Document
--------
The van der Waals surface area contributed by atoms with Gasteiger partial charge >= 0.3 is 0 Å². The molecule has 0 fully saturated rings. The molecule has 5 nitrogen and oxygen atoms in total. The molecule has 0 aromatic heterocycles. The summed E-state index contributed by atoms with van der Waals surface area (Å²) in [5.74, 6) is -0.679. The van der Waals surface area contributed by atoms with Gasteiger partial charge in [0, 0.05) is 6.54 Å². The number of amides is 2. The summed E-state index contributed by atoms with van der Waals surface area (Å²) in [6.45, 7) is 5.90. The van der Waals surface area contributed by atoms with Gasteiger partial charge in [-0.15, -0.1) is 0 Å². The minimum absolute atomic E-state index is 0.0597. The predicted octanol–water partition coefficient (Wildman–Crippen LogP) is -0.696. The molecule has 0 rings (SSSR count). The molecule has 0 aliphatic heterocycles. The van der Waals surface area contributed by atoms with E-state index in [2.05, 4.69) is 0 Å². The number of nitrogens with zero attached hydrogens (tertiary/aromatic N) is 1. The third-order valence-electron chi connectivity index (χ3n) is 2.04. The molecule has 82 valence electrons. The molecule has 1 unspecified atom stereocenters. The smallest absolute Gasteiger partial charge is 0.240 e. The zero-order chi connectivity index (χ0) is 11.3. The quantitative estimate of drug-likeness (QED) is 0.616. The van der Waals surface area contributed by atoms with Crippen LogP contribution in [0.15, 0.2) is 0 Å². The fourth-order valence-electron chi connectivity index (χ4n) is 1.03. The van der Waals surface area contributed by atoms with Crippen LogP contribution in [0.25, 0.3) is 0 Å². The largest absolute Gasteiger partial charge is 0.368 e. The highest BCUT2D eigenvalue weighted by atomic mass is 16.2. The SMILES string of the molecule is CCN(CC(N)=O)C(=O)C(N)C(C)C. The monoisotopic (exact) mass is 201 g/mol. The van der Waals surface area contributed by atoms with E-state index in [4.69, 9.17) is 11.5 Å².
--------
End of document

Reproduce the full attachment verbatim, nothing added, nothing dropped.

The van der Waals surface area contributed by atoms with Gasteiger partial charge >= 0.3 is 0 Å². The molecule has 0 fully saturated rings. The molecule has 5 nitrogen and oxygen atoms in total. The molecule has 0 aromatic heterocycles. The summed E-state index contributed by atoms with van der Waals surface area (Å²) in [5.74, 6) is -0.679. The van der Waals surface area contributed by atoms with Gasteiger partial charge in [0, 0.05) is 6.54 Å². The number of amides is 2. The summed E-state index contributed by atoms with van der Waals surface area (Å²) in [6.45, 7) is 5.90. The van der Waals surface area contributed by atoms with Gasteiger partial charge in [-0.15, -0.1) is 0 Å². The minimum absolute atomic E-state index is 0.0597. The predicted octanol–water partition coefficient (Wildman–Crippen LogP) is -0.696. The molecule has 0 rings (SSSR count). The molecule has 0 aliphatic heterocycles. The van der Waals surface area contributed by atoms with E-state index in [2.05, 4.69) is 0 Å². The number of nitrogens with zero attached hydrogens (tertiary/aromatic N) is 1. The third-order valence-electron chi connectivity index (χ3n) is 2.04. The molecule has 82 valence electrons. The molecule has 1 unspecified atom stereocenters. The smallest absolute Gasteiger partial charge is 0.240 e. The zero-order chi connectivity index (χ0) is 11.3. The quantitative estimate of drug-likeness (QED) is 0.616. The van der Waals surface area contributed by atoms with Crippen LogP contribution in [0.15, 0.2) is 0 Å². The fourth-order valence-electron chi connectivity index (χ4n) is 1.03. The van der Waals surface area contributed by atoms with Crippen LogP contribution in [0.25, 0.3) is 0 Å². The largest absolute Gasteiger partial charge is 0.368 e. The highest BCUT2D eigenvalue weighted by atomic mass is 16.2. The SMILES string of the molecule is CCN(CC(N)=O)C(=O)C(N)C(C)C. The monoisotopic (exact) mass is 201 g/mol. The van der Waals surface area contributed by atoms with E-state index in [4.69, 9.17) is 11.5 Å².